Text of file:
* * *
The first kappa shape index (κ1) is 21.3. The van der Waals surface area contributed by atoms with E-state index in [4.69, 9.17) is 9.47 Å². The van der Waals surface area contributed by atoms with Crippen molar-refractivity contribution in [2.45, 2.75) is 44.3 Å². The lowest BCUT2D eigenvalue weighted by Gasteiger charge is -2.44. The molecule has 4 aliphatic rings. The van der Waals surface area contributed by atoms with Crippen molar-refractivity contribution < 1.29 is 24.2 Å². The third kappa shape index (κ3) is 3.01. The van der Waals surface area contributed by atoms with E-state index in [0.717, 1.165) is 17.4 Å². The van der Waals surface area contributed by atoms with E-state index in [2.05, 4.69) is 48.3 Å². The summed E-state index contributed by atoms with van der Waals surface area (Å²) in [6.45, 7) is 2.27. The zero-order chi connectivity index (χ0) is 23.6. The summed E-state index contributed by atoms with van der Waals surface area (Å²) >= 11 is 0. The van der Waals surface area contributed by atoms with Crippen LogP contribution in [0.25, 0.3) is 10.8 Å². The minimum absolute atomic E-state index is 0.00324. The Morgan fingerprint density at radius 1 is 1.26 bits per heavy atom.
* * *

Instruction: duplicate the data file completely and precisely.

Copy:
The first kappa shape index (κ1) is 21.3. The van der Waals surface area contributed by atoms with E-state index in [4.69, 9.17) is 9.47 Å². The van der Waals surface area contributed by atoms with Crippen molar-refractivity contribution in [2.45, 2.75) is 44.3 Å². The lowest BCUT2D eigenvalue weighted by Gasteiger charge is -2.44. The molecule has 4 aliphatic rings. The van der Waals surface area contributed by atoms with Crippen molar-refractivity contribution < 1.29 is 24.2 Å². The third kappa shape index (κ3) is 3.01. The van der Waals surface area contributed by atoms with E-state index in [0.717, 1.165) is 17.4 Å². The van der Waals surface area contributed by atoms with E-state index in [2.05, 4.69) is 48.3 Å². The summed E-state index contributed by atoms with van der Waals surface area (Å²) in [6.45, 7) is 2.27. The zero-order chi connectivity index (χ0) is 23.6. The summed E-state index contributed by atoms with van der Waals surface area (Å²) >= 11 is 0. The van der Waals surface area contributed by atoms with Crippen LogP contribution in [0.25, 0.3) is 10.8 Å². The minimum absolute atomic E-state index is 0.00324. The Morgan fingerprint density at radius 1 is 1.26 bits per heavy atom.